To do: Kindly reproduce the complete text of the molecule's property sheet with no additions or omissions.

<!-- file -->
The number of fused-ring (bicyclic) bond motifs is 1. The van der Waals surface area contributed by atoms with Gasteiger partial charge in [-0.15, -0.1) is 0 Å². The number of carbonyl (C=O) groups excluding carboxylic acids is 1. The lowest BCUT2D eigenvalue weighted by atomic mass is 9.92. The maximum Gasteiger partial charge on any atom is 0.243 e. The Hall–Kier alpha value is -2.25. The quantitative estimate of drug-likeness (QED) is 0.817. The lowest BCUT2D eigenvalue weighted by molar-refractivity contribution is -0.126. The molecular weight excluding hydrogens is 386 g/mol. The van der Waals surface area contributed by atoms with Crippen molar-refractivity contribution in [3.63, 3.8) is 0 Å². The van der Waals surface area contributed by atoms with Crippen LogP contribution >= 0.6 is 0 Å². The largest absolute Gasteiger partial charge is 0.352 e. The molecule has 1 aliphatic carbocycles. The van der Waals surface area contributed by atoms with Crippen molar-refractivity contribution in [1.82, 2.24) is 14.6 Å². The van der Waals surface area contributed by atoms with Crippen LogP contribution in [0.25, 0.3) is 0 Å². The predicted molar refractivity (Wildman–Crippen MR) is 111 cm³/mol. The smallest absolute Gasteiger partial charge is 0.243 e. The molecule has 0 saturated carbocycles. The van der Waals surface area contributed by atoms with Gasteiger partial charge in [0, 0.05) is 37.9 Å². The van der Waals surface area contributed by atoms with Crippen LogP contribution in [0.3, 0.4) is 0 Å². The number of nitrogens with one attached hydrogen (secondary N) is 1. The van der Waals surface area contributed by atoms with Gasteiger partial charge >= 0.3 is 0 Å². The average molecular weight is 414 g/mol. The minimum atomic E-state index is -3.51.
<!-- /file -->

The number of fused-ring (bicyclic) bond motifs is 1. The van der Waals surface area contributed by atoms with Gasteiger partial charge in [-0.15, -0.1) is 0 Å². The number of carbonyl (C=O) groups excluding carboxylic acids is 1. The lowest BCUT2D eigenvalue weighted by atomic mass is 9.92. The maximum Gasteiger partial charge on any atom is 0.243 e. The Hall–Kier alpha value is -2.25. The quantitative estimate of drug-likeness (QED) is 0.817. The lowest BCUT2D eigenvalue weighted by molar-refractivity contribution is -0.126. The molecular weight excluding hydrogens is 386 g/mol. The van der Waals surface area contributed by atoms with Crippen molar-refractivity contribution in [3.63, 3.8) is 0 Å². The van der Waals surface area contributed by atoms with Crippen LogP contribution >= 0.6 is 0 Å². The largest absolute Gasteiger partial charge is 0.352 e. The molecule has 1 aliphatic carbocycles. The van der Waals surface area contributed by atoms with Crippen molar-refractivity contribution in [1.82, 2.24) is 14.6 Å². The van der Waals surface area contributed by atoms with Crippen LogP contribution in [0.25, 0.3) is 0 Å². The predicted molar refractivity (Wildman–Crippen MR) is 111 cm³/mol. The smallest absolute Gasteiger partial charge is 0.243 e. The molecule has 0 saturated carbocycles. The van der Waals surface area contributed by atoms with Gasteiger partial charge in [0, 0.05) is 37.9 Å². The van der Waals surface area contributed by atoms with Crippen LogP contribution in [0.3, 0.4) is 0 Å². The number of nitrogens with one attached hydrogen (secondary N) is 1. The van der Waals surface area contributed by atoms with Gasteiger partial charge >= 0.3 is 0 Å². The average molecular weight is 414 g/mol. The minimum atomic E-state index is -3.51.